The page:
Flying Safe And Healthy
Did you know that Turkish Airlines was the first in the world to introduce a policy of no smoking on planes? People in their late thirties today don’t remember how much discomfort all the other passengers had to endure for the sake of a handful of people who wanted to smoke.
Being exposed to cigarette smoke while flying on the most high tech mode of transportation ever invented by mankind, not to mention putting up with the filthy smell that permeated our clothing for days, is now a thing of the past.
In my first week as Health Minister in 1987 I asked Dr. İhsan Doğramacı, Head of the National Commission on Higher Education, to organize a meeting of the rectors and deans of all Turkey’s universities with medical schools to discuss issues of concern to our health system. At the end of the meeting, as we were trying to come up with a slogan to express the reforms that were going to be undertaken, Dr. Doğramacı pointed to the cigarette I was holding between my fingers and asked, “Why don’t you give up smoking, Mr Minister?” His question gave us what we were looking for.
I turned over my packet of cigarettes and my lighter to Cevat Taylan when I appeared on his program on Turkish Radio and Television’s channel 2 on the 1st of January 1988. Later, as part of an anti-smoking campaign mounted by Health Ministry officials, I wrote a letter to the Transport Minister, Ekrem Pakdemirli, asking that smoking be banned on Turkish Airlines planes. Mr Pakdemirli was a convinced anti-smoker and he implemented the ban that very week, in other words, in January of 1988.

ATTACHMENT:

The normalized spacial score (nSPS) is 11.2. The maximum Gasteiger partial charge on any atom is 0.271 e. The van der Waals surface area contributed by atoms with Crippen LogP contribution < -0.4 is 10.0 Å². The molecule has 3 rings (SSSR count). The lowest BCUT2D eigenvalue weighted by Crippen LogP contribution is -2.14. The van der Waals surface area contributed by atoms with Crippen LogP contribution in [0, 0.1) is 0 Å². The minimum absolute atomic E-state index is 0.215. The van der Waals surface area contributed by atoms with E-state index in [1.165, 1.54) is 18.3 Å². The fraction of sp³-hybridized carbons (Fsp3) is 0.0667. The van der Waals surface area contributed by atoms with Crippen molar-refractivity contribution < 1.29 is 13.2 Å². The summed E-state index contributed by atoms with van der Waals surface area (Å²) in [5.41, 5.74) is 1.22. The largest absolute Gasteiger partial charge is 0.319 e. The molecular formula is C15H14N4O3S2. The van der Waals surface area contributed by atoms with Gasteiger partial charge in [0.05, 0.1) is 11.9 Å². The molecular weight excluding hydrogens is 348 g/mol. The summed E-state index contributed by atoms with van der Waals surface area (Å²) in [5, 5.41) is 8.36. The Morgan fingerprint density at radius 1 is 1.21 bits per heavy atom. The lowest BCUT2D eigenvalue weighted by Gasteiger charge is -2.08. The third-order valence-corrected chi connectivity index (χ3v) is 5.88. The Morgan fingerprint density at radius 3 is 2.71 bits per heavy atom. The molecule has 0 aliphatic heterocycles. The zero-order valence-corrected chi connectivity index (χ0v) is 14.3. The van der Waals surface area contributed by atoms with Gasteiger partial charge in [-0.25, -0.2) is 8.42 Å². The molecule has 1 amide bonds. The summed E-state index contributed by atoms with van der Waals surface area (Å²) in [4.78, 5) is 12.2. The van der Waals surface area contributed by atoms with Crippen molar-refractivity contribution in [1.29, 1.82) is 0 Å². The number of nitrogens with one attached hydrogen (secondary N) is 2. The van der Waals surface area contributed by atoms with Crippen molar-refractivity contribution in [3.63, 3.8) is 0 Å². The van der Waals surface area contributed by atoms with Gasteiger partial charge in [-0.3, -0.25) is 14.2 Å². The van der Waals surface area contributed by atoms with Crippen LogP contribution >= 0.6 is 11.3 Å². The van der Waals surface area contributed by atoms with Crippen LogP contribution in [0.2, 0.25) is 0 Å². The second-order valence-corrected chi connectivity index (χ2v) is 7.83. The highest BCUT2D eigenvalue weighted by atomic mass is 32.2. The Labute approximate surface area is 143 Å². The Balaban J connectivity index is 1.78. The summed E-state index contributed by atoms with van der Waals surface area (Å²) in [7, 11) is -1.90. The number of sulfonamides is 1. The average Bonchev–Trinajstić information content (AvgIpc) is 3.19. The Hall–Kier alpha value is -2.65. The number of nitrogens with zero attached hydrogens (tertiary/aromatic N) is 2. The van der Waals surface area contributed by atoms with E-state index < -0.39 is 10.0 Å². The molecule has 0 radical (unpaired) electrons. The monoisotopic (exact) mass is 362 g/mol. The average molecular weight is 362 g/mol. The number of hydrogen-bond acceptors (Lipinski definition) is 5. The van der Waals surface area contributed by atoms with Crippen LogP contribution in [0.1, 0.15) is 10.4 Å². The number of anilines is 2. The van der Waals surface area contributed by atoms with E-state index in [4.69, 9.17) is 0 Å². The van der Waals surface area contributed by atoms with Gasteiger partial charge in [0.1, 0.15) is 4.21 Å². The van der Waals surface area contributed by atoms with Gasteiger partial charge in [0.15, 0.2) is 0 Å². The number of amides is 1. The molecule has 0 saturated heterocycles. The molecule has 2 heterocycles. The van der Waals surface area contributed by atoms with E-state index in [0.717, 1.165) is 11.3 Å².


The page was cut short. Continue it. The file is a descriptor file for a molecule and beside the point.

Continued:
As expected, the ban unleashed a widespread reaction, both for and against. While there was strong support, some people believed that it was only a temporary ban, a token sop to the anti-smoking lobby. But all of us, from the Turkish Airlines management and the Transport Ministry on down, stood firm.
When France in 1989 and the U.S. in 1990 also backed the policy first introduced by Turkish Airlines in 1988, the ban on smoking rapidly began to spread to all the world’s airlines.
It did not come as a relief merely to airline passengers. It also brought about a significant savings in maintenance periods and expenditures by preventing the complex ventilation system which brings low-pressure, minus-40-degree air from the atmosphere into the cabin, heating it and regulating cabin air pressure, from being rapidly polluted with the concentrated tar found in cigarettes.
In the end the beneficiaries were the passengers of Turkish Airlines, who were spared, at least for the duration of the flight, the 3885 harmful substances found in nature, including arsenic, cyanide, cadmium, acetone, carbon monoxide, and nicotine, that settle in the lungs together with the tar in cigarettes.
Just consider for a moment what happens from the minute you give up this ruthless enemy of human health, which causes the death of 50 thousand cells with every drag and leaves no organ in the body undamaged: blood oxygen levels return to normal within eight hours; the risk of heart attack diminishes after 24 hours; nerve cells start to renew themselves in 48 hours, and in three months our lungs are functioning 30 percent more effectively.
If you are a smoker, then I hope the flight you are making right now and what I have written here will give you a new reason quit smoking and start the new year weaned from cigarettes.
I wish you a healthy flight in the clean air of Turkish Airlines